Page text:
EDITOR’S NOTE: In December, we like to take a look back at albums we didn’t get around to reviewing earlier in the year. Pressure was released in August.
The sound is ’70s era Philly soul. But with The Commonheart vocalist Clinton Clegg’s muscular lead, it’s like Wilson Pickett fronting The Delphonics. He doesn’t have Pickett’s panther scream, but he’s got that raw, gritty soul growl that lets you know something dangerous is lurking within striking distance. It’s a horn-heavy sound, but never overpowering — just enough brass to punch it up without driving it into the ground.
And even though the main feel of their second album, Pressure, is classic ’70s Philly mellow soul, The Commonheart puts a sharper edge on it courtesy of Mike Minda’s guitar on cuts like the title song, grinding and slashing away.
The Pittsburgh-based nine-piece outfit can do funk pretty good as well. Shawn McGregor’s laid-back but solidly-in-the-pocket drumbeats guide “Do Right,” with Clegg testifying like a revival preacher on his last night in town, going all out to recruit volunteers to go forth and do good. But Minda throws a changeup in his mix with his Allman-esque guitar solo before Clegg steps back up to pour a bucket of churchy soul on top.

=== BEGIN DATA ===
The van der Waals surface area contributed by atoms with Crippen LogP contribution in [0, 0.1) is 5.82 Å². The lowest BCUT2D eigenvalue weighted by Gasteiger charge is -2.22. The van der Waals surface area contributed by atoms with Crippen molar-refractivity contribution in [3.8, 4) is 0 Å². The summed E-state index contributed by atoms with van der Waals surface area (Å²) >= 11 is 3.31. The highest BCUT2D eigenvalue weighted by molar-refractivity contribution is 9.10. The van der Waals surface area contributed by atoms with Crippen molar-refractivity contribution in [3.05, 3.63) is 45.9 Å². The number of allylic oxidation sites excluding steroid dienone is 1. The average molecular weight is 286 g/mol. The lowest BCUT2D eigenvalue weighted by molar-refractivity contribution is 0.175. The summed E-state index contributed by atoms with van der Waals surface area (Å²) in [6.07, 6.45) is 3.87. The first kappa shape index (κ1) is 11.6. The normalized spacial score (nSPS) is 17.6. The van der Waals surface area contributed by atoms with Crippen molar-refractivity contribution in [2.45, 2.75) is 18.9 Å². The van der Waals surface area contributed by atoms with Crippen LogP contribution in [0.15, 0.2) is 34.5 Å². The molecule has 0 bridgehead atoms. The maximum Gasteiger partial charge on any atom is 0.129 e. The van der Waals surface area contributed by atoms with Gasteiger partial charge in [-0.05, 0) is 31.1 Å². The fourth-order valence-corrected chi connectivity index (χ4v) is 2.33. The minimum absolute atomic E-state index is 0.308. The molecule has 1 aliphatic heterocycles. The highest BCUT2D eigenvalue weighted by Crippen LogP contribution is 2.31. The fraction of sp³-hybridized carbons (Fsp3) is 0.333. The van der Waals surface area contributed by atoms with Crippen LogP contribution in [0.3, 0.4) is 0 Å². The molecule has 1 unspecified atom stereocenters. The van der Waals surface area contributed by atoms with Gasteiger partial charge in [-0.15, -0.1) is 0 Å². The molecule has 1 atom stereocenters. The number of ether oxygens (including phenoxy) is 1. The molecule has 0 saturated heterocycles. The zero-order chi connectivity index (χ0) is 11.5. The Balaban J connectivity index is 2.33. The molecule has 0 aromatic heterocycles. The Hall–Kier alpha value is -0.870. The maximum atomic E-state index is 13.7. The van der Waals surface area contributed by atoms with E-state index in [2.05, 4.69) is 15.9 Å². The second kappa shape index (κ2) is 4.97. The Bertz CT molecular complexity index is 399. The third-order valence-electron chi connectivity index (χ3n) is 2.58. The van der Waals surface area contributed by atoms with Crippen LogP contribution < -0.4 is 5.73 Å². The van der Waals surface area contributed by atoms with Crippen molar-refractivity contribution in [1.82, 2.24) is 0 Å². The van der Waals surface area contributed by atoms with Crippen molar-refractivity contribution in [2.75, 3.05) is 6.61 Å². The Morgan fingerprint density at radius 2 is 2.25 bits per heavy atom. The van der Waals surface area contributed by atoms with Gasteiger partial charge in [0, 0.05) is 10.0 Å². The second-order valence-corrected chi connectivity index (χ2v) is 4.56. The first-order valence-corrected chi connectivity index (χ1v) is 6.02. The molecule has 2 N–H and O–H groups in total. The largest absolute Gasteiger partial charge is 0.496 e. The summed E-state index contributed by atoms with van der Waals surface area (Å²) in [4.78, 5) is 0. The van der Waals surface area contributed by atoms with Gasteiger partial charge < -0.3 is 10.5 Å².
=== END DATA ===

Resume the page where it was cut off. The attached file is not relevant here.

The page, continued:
“Different Man” serves up a cultural musical mix of The Delphonics, Chicago, and Pickett, with a whisper of Memphis soul darting in and out.
It sounds like Sly and the Family Stone are hip-checking Chicago for space on “Show Me to the Light” till Minda comes by snapping out barbed-wire licks that clear everybody out of the way.
Clegg’s crusty grave-dirt gargle is at its best on “Wait,” proclaiming that he’s no angel, no saint, just the one who’ll wait, backed by an angelic trio of vocalists Mariko Reid, Kenny Stockard, and Michael DeLuca.
In recent years, there’s been a slew of young soul revivalists spurred by bands like The Daptones who recreate the spirit of ’70s soul without making an exact copy of the style. Put The Commonheart at the top of that list. They pay soulful tribute to the soul gods without disrespecting their exhumed remains.